Trade tensions are also one reason DoubleLine Capital Chief Executive Officer Jeffrey Gundlach now sees a bigger chance of a recession hitting U.S. shores in the not-too-distant future.
Providing our call of the day, Gundlach predicted a 40% to 50% chance of a U.S. recession within the next six months and a 65% chance of that happening in the next 12 months, in a webcast to clients late Thursday, according to a roundup of his comments from Reuters and other media outlets. He said signs of a slowdown on the global economic front are also a worry.
The so-called bond king and closely watched market forecaster isn’t the only one starting to fret. JPMorgan’s chief quant strategist Marko Kolanovic said in a note this week that President Donald Trump’s trade battles have cost U.S. companies trillions, and could trigger a downturn that would end up being known as the “Trump recession.”
Meanwhile, Morgan Stanley reported Thursday that its closely watched Business Conditions Index fell by the most on record in June to a level of 13, nearing levels not seen since the downturn of 2008, though economist Ellen Zentner said their analysts weren’t really blaming that on trade.
No doubt, the calls for the Federal Reserve to head off a downturn are growing louder by the day. Gundlach is not expecting an interest-rate cut when the Fed meets next week. Instead, he notes the bond market is tipping two or three cuts by the end of the year.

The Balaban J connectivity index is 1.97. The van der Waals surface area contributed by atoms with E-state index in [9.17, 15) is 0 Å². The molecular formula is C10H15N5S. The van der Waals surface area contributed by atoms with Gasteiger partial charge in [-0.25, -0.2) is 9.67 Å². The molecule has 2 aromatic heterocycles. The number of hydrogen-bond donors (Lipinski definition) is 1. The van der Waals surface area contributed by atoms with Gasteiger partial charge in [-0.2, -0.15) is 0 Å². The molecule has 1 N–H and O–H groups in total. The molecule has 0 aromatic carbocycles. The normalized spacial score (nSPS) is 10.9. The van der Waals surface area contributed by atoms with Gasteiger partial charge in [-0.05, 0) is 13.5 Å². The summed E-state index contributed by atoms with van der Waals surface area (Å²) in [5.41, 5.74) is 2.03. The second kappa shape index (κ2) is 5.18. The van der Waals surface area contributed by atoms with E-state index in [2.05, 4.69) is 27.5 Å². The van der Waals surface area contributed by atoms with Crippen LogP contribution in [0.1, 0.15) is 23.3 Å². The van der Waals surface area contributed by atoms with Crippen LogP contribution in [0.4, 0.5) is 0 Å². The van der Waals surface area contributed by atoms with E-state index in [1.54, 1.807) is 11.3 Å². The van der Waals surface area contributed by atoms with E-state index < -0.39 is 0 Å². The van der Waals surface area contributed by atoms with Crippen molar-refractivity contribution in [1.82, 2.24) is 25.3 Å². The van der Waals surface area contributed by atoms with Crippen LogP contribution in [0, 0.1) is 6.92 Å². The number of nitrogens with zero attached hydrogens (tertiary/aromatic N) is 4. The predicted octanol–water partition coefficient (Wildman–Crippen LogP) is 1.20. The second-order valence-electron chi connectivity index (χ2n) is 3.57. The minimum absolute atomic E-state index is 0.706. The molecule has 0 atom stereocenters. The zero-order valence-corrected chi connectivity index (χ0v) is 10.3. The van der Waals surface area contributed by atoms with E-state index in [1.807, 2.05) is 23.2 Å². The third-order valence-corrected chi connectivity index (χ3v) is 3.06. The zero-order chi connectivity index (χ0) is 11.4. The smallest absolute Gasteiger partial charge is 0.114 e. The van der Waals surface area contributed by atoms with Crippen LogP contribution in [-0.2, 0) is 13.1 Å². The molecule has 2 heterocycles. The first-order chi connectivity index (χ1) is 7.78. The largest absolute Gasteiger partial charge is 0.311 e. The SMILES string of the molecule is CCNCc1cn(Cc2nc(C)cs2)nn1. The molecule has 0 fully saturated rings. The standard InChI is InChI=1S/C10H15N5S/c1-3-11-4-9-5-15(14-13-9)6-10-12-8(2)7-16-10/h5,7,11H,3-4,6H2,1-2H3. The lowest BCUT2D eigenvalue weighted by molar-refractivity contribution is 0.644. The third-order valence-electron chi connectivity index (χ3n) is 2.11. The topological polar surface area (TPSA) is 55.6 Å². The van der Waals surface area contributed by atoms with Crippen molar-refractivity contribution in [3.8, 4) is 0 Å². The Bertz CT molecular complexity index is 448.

As for where Gundlach is putting his money, he said he is “certainly long gold,” given expectations the dollar, which stands to take a hit if the Fed lowers interest rates, will close the year weaker.
Geopolitical jitters have driven gold GCQ19, +0.89% above a big technical level, and the dollar DXY, +0.27% is firmer. Oil CLN19, +0.13% is pulling back after Thursday’s big gains sparked by the Strait of Hormuz tanker attacks.
Stocks are lower across Europe SXXP, -0.64% weighed by weak China production data. Asia had a mostly down day, led by the Hong Kong’s Hang Seng HSI, -0.65% ahead of potential further unrest this weekend.
Worries of economy weakening have eased up after a strong retail sales report, while industrial production also beat forecasts. The University of Michigan’s consumer sentiment index and business inventories are still to come.
The Bank of America Merrill Lynch’s Bull & Bear Indicator is leaving us in suspense. Last week their key contrarian indicator made an exciting leap toward an area that indicated investors are so bearish it’s time to buy stocks.
Alas, in the latest week, as our chart of the day shows, the indicator has not budged, stuck at 2.5. The indicator’s main purpose is to chart whether investor buying or selling of stocks has moved too far on a zero to 10 scale. The indicator tumbled last week to that 2.5 level, from 3.6 the prior move.
The U.S. military on Friday released a video that it says shows Iranian patrol boat removing an unexploded mine from one of the tankers that was attacked near the Strait of Hormuz Thursday. Iran has denied any involvement.